Eddie Gale fulfilled his promise. Family legend had it that, 50 years ago, construction worker Gale had placed a letter for his family in a time capsule buried at the then-City National Bank building at 5651 East Lancaster.
But family legends are sometimes just that: legends.
In attendance at the time of the capsule’s burial were Fort Worth Mayor Pro Tem Willard Barr, future mayor and father of future mayor Kenneth Barr; Milt Atkinson, manager of the Fort Worth Chamber of Commerce; W. A. Craig, bank president; and Earl R. Waddell Sr., the bank’s chairman of the board.
It was early on the morning of Wednesday, Feb. 26, in 1964, just a few short months after North Texas and the nation had been shattered by the death of President Kennedy, slain just a few miles to the east. Into the time capsule went a copy of the New Testament and Psalms; editions of the Fort Worth Star-Telegram and the Fort Worth Press (“58 die when jet dives into Pontchartrain,” the Press’ headline screamed); special tape recordings of President Kennedy’s last speech delivered in Fort Worth; a WBAP newsreel; photographs of the ceremony (undeveloped) and other items of local and historical significance.
The capsule was constructed of steel and lined with lead. It was buried on the southeast side of the building, welded shut and buried in concrete. Not to be tampered with. Stamped into the metal cover: “City National Bank Time Capsule. To be opened 2014 A.D. Fort Worth. 1964.” Now 50 years have passed, and so, on Wednesday, Aug. 27, Bank of America’s Fort Worth President Mike Pavell and Fort Worth City Council member Gyna Bivens were among the dignitaries at the event to open the capsule. “We’re glad to still be an active part of the community,” said Pavell to the crowd of about 50 that gathered to witness the ceremony. Attendees included local community leaders, the owner of the building, Ramin Siroosian, students from St. Rita Catholic School, and an honor guard from Eastern Hills High School.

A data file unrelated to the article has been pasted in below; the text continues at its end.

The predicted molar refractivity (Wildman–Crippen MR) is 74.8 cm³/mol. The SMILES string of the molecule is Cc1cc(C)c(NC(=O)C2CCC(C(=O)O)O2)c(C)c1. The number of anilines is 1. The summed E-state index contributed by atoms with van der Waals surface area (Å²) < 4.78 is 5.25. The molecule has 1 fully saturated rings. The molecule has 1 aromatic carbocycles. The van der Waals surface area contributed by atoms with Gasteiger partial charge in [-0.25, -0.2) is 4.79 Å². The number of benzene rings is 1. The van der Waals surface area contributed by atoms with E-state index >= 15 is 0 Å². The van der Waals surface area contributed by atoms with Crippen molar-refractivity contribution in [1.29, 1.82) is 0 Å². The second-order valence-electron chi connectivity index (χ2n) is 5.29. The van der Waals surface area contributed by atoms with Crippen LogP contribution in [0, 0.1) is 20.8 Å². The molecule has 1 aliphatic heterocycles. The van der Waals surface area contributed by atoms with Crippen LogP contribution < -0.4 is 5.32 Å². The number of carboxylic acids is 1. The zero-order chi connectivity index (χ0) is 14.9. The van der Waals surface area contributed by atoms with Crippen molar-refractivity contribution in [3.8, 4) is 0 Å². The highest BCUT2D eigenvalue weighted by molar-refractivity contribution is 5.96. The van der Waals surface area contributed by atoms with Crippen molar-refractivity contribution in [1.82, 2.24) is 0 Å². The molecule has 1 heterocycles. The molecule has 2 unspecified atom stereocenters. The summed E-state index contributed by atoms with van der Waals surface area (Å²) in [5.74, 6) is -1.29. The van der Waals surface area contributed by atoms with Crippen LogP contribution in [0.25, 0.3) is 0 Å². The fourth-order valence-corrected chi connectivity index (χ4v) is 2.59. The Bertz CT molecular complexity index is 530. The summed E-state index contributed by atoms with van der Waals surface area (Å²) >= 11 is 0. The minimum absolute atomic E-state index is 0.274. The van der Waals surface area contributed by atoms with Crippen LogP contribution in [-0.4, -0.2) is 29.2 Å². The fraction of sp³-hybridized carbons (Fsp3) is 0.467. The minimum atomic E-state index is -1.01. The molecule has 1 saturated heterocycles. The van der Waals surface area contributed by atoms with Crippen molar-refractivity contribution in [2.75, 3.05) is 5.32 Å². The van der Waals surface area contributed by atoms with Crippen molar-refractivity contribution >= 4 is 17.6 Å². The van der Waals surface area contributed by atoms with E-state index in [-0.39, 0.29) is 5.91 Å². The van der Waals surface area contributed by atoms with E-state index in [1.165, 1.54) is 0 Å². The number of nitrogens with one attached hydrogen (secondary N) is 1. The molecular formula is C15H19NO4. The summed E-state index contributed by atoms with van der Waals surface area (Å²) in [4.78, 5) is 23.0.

Along with the listed items coming out of the time capsule was what looked like a brown sock stuffed with, well, something. “A dog toy?” Pavell asked. Officials later speculated the sock and material inside may have been there to absorb moisture. There were photos of the original groundbreaking for the 23,000 square-foot building. There was also a City National Bank balance sheet from Dec. 31, 1963. Also in the capsule were a few items of a more personal nature, several sealed envelopes of correspondence addressed to the children, grandchildren and/or relatives of the writers. That was what Mark Gale, a United Healthcare employee who lives in Arlington, was there to see. “Family legend always had it that our grandfather left a letter in a time capsule,” said Gale. “Now we know. He did. Now we’ll get together and read it.”